[pluhm-ing] /ˈplʌm ɪŋ/
the system of pipes and other apparatus for conveying water, liquid wastes, etc., as in a building.
the work or trade of a .
act of a person who , as in ascertaining depth.
a small mass of lead or other heavy material, as that suspended by a line and used to measure the depth of water or to ascertain a vertical line.
adjective, Also, .
true according to a plumb line perpendicular.
Informal. downright or absolute.
adverb, Also, .
in a perpendicular or vertical direction.
exactly, precisely, or directly.
Informal. completely or absolutely:
She was plumb mad. You’re plumb right.
verb (used with object)
to test or adjust by a plumb line.
to make vertical.
Shipbuilding. (def 32).
to sound with or as with a plumb line.
to measure (depth) by sounding.
to examine closely in order to discover or understand:
to plumb someone’s thoughts.
to seal with lead.
to weight with lead.
to provide (a house, building, apartment, etc.) with .
verb (used without object)
to work as a plumber.
out of / off plumb, not corresponding to the perpendicular; out of true.
Also called plumbery. the trade or work of a plumber
the pipes, fixtures, etc, used in a water, drainage, or gas installation
the act or procedure of using a plumb to gauge depth, a vertical, etc
a weight, usually of lead, suspended at the end of a line and used to determine water depth or verticality
the perpendicular position of a freely suspended plumb line (esp in the phrases out of plumb, off plumb)
(prenominal) (informal, mainly US) (intensifier): a plumb nuisance
in a vertical or perpendicular line
(informal, mainly US) (intensifier): plumb stupid
(informal) exactly; precisely (also in the phrase plumb on)
(transitive) often foll by up. to test the alignment of or adjust to the vertical with a plumb line
(transitive) to undergo or experience (the worst extremes of misery, sadness, etc): to plumb the depths of despair
(transitive) to understand or master (something obscure): to plumb a mystery
to connect or join (a device such as a tap) to a water pipe or drainage system
mid-15c., “the weighting of a fishing line,” verbal noun from plumb (v.). Specific meaning “water and drainage pipes” is recorded by 1875, American English.
THE apparatus by which the water from a reservoir is carried about over a building and delivered at points convenient for use, is called by the general name of plumbing. The word “plumbing” means lead-work; and it is used to signify this water apparatus of a house because the pipes of which it largely consists are usually made of lead. [Edward Abbott, “Long Look House: A Book for Boys and Girls,” Boston, 1877]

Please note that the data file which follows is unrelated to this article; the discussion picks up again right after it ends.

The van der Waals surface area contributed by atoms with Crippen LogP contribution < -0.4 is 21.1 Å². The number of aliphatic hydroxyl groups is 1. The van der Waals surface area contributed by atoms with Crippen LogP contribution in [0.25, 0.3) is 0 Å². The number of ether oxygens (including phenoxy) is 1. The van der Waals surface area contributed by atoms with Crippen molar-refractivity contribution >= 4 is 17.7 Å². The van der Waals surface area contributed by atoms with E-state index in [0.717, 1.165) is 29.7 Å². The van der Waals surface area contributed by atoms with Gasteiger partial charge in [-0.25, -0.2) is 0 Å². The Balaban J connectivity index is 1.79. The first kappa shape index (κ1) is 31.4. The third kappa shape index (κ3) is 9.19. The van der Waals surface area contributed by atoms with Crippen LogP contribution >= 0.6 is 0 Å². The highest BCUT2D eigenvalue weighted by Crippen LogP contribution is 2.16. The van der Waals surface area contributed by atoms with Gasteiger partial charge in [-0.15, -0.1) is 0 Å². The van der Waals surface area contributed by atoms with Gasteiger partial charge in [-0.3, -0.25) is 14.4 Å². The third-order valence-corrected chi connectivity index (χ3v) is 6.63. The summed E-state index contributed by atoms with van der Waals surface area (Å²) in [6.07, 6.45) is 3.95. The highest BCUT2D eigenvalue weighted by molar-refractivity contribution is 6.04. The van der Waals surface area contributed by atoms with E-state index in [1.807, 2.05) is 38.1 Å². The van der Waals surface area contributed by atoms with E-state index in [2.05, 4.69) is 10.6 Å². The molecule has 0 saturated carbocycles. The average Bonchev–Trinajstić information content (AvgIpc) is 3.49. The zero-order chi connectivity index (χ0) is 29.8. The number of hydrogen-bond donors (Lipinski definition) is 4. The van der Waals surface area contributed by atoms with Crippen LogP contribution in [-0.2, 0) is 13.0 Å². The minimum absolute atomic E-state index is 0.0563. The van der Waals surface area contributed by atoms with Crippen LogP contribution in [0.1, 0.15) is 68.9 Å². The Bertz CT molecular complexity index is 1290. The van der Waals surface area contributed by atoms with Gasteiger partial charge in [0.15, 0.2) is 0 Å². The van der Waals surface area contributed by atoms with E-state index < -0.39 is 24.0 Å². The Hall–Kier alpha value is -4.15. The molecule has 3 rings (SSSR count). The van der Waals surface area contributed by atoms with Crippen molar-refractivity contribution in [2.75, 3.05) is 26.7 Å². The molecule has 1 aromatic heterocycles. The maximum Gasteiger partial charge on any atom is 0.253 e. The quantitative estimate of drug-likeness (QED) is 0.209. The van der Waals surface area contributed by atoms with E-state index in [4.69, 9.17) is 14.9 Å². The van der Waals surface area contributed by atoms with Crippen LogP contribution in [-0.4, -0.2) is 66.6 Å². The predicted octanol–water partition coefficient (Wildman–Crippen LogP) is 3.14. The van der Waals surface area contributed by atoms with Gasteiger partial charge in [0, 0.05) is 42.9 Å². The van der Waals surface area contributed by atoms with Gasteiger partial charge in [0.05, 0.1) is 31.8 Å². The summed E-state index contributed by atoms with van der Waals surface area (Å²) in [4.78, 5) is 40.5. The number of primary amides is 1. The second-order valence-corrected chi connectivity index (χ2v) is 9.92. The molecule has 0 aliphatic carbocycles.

Alternative plumbery also is mid-15c. Slang meaning “a person’s reproductive organs” attested by 1975.
“lead hung on a string to show the vertical line,” early 14c., from Old French *plombe, plomee “sounding lead,” and directly from Late Latin *plumba, originally plural of Latin plumbum “lead (the metal), lead ball; pipe; pencil,” a word of unknown origin, related to Greek molybdos “lead” (dialectal bolimos) and perhaps from an extinct Mediterranean language, perhaps Iberian.
early 15c., “to sink” (like lead), from plumb (n.). Meaning “take soundings with a plumb” is first recorded 1560s; figurative sense of “to get to the bottom of” is from 1590s. Related: Plumbed; plumbing.
“perpendicular, vertical,” mid-15c., from plumb (n.). The notion of “exact measurement” led to extended sense of “completely, downright” (1748), sometimes spelled plump, plum, or plunk.
Completely; entirely; stone: What he said was plumb silly
[1748+; fr notions of exact extent and precision associated with the plumb bob or sailor’s plumb line (for measuring depth of water), ultimately fr Latin plumbum, ”lead”]
(Unix) Term used for shell code, so called because of the prevalence of “pipelines” that feed the output of one program to the input of another. Under Unix, user utilities can often be implemented or at least prototyped by a suitable collection of pipelines and temporary file grinding encapsulated in a shell script. This is much less effort than writing C every time, and the capability is considered one of Unix’s major winning features. A few other operating systems such as IBM’s VM/CMS support similar facilities.
The tee utility is specifically designed for plumbing.
noun 1. (in sheet metal work) a soldered lap joint.
noun 1. a cord with a lead bob attached to one end, used to determine perpendicularity, the depth of water, etc. Compare (def 1). 2. . noun 1. a string with a metal weight at one end that, when suspended, points directly towards the earth’s centre of gravity and so is used to determine verticality, […]
[pluhm] /plʌm/ noun 1. a small mass of lead or other heavy material, as that suspended by a line and used to measure the depth of water or to ascertain a vertical line. Compare . adjective, Also, . 2. true according to a plumb line perpendicular. 3. Informal. downright or absolute. adverb, Also, . 4. […]
[pluhm-buh s] /ˈplʌm bəs/ adjective, Chemistry. 1. containing bivalent lead. /ˈplʌmbəs/ adjective 1. of or containing lead in the divalent state adj. 1680s, “leaden;” 1854 in chemistry sense, “containing lead” (especially in a low valence), from Latin plumbosus “full of lead,” from plumbum (see plumb (n.)).